The reproductive system and its related functions are completely different in males and females. Although men can keep producing sperm for a longer period of time in their lives, women only produce a finite number of eggs in their lifetime.
Now, this is not to say that sperm health, semen volume, and quality do not decline as a man ages. But for women, they do stop producing eggs completely after menopause, which generally occurs around the age of 45-50. Some women reach menopause much earlier in life too, losing their ability to conceive.
Women these days delay marriages and pregnancy for many reasons such as they may not have found the right partner or reached the pinnacle in their career as yet. But what is important to know is that a woman’s fertility peaks in her 20s and early 30s. Once a woman is above 30 years of age, her fertility starts to decline, both in quality and quantity. This decline is even faster after 35 years of age, until menopause which is usually around 40s and 50s. For this reason, women who try to conceive after a certain age find it increasingly difficult to get pregnant or give birth to healthy babies.
Until recently, the only option for couples who wanted to conceive, but were not in their prime reproductive age, was to conceive through assisted reproductive technologies such as IVF or ICSI.
For women whose ovarian reserve is completely diminished, IVF may be required with donor eggs.
Fortunately, in recent years, there has been a rapid development in the field of oocyte cryopreservation, also known as egg freezing. A woman’s healthy eggs from a young age can be frozen for a long period and fertilised at a later time when she is ready to have a baby. This gives women, who want to conceive at a later age, due to social reasons or an illness, the option to use their own eggs which will be the best quality to get pregnant and have a healthy baby.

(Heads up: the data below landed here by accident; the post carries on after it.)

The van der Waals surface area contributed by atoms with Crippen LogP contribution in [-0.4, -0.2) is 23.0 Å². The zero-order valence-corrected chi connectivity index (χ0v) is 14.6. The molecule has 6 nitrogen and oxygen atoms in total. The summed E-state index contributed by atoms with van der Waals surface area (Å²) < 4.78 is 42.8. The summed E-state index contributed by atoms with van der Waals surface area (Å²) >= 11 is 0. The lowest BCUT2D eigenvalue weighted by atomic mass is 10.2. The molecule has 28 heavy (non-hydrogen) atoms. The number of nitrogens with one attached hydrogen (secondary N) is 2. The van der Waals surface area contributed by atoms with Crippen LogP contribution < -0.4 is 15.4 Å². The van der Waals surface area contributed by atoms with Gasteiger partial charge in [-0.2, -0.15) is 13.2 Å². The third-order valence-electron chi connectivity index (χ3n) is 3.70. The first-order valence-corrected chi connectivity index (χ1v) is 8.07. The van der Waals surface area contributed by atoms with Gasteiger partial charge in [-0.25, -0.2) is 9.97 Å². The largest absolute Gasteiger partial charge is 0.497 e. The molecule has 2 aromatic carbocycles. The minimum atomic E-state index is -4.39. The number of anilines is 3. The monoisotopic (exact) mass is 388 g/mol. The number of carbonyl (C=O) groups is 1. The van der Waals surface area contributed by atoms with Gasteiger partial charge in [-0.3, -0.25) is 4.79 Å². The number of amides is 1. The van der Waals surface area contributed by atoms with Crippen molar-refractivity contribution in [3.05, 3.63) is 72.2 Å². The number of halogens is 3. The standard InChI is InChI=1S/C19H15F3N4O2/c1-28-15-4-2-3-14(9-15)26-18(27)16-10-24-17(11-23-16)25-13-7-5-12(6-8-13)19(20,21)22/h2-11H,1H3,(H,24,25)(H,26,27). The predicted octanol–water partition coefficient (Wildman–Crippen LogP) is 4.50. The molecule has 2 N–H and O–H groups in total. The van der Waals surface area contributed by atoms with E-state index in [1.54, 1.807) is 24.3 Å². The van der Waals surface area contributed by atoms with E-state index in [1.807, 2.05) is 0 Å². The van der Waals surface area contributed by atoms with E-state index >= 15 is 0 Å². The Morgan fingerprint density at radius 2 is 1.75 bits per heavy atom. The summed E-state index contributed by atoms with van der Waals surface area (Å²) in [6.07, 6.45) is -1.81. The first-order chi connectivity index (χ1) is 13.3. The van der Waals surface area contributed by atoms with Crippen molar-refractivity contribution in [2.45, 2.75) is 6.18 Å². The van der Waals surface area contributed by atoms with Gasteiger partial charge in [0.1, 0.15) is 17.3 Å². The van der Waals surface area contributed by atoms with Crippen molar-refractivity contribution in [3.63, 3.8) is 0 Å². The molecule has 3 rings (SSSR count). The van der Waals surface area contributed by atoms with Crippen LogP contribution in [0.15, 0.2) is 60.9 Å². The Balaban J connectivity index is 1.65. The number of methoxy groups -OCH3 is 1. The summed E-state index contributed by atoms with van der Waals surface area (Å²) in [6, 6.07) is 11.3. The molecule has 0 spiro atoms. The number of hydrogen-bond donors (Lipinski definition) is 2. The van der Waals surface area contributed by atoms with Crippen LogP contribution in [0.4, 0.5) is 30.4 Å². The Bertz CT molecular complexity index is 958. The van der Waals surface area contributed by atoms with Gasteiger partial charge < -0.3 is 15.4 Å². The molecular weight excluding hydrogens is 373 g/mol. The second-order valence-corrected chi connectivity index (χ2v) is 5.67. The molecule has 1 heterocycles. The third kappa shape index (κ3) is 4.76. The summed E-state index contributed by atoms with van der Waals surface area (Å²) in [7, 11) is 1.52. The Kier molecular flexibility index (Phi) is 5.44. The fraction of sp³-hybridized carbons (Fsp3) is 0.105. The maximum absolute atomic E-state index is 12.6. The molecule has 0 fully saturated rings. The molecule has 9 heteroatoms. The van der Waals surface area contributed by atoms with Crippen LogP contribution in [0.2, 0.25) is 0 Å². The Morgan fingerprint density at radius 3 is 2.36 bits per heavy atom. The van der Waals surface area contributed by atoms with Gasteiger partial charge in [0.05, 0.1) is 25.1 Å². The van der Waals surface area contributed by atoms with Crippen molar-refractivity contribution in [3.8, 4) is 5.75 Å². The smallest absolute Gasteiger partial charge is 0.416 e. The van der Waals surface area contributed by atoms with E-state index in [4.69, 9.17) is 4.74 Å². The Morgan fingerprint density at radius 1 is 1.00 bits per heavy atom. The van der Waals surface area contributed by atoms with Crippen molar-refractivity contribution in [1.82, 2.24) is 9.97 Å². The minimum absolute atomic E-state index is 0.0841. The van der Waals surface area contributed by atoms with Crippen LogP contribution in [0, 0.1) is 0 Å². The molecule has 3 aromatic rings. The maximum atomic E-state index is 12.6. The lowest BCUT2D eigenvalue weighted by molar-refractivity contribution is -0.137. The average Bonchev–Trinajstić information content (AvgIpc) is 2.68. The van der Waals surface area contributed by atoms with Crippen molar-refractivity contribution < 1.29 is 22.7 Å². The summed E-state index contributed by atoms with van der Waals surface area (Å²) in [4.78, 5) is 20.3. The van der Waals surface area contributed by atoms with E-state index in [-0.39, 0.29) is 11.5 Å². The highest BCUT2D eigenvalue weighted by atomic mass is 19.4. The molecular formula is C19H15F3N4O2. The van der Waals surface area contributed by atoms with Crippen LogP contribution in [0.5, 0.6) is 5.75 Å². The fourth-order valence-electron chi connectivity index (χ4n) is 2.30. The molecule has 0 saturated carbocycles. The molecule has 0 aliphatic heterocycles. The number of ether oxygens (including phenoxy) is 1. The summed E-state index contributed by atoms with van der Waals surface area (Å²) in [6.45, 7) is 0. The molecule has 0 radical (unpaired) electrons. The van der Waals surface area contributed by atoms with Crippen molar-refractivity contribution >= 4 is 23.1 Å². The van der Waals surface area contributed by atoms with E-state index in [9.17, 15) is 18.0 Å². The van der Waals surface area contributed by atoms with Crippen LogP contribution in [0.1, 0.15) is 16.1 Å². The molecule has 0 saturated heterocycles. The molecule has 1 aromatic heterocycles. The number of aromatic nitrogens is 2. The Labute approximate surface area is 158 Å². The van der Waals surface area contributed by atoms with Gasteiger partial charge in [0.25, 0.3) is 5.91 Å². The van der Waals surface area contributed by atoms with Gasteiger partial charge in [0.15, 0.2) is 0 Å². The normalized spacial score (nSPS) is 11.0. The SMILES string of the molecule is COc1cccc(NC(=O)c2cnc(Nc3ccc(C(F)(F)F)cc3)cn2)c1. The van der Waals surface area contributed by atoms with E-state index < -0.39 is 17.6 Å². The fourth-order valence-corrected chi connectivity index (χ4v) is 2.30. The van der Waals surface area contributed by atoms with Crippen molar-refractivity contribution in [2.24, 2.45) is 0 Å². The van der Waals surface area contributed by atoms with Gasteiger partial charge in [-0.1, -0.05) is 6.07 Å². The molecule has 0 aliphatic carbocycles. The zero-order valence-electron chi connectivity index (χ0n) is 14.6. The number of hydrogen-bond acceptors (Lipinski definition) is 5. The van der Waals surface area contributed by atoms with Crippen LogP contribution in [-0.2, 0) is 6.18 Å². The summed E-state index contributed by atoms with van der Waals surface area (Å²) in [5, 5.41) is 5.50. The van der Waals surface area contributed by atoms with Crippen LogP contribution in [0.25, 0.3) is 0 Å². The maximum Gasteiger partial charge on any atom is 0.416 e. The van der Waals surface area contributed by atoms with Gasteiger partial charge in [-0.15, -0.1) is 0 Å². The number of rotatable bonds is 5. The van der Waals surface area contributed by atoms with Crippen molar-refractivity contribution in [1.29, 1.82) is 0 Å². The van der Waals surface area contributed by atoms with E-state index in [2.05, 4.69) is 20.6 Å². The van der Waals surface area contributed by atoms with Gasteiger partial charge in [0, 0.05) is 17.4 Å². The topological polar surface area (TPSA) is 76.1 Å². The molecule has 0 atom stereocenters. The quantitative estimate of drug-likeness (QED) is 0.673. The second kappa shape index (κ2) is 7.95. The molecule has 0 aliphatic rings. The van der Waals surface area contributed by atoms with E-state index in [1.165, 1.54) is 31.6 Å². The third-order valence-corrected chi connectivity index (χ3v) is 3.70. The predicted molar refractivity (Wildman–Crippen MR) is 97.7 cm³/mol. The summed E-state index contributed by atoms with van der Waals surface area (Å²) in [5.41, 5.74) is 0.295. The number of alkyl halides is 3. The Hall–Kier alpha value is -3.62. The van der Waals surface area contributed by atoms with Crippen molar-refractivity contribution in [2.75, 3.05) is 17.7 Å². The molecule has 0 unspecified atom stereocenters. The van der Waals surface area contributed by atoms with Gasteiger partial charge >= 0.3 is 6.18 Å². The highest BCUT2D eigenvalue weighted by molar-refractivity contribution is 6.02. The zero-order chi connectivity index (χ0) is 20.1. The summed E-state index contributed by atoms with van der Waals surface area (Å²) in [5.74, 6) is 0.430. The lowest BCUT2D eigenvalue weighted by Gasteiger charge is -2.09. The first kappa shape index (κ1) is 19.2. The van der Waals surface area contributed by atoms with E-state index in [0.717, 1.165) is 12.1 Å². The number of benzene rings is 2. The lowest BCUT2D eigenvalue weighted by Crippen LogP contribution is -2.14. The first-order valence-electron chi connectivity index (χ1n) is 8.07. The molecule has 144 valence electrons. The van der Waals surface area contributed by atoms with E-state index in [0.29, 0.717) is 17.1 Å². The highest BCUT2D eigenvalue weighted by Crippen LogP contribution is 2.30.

Here the fantastic Nova IVI Fertility clinic answers some of our readers questions about egg freezing
What is the process of freezing eggs?
Oocyte cryopreservation (egg freezing) follows the same procedure as IVF, in that the eggs are retrieved from the woman’s ovaries using a minimally invasive transvaginal probe. Usually, 10 to 15 or even 20 eggs are retrieved over 2 or 3 cycles – the greater the number of eggs retrieved, the better the chances for the woman to have a successful IVF later.
The eggs are quickly frozen to minus 196 degrees Celsius. Since the majority of the egg contains water, the water is removed and substituted by anti-freeze solutions to prevent the formation of crystals. Later, when the woman wants to conceive, the eggs are thawed, injected with a sperm through ICSI and, once fertilised, the embryo is transferred to the woman’s uterus.
The advanced technique of freezing eggs much faster than traditional method cryopreservation is called vitrification. Also called flash-freezing, it freezes/vitrifies the eggs in an ultra-rapid way to prevent crystallisation altogether. This method has proven to be highly efficient and results in a higher survival rate of the oocytes and has a success rate as good as that of fresh embryo transfers. Thus, this technique is being adopted by top fertility centres around the world.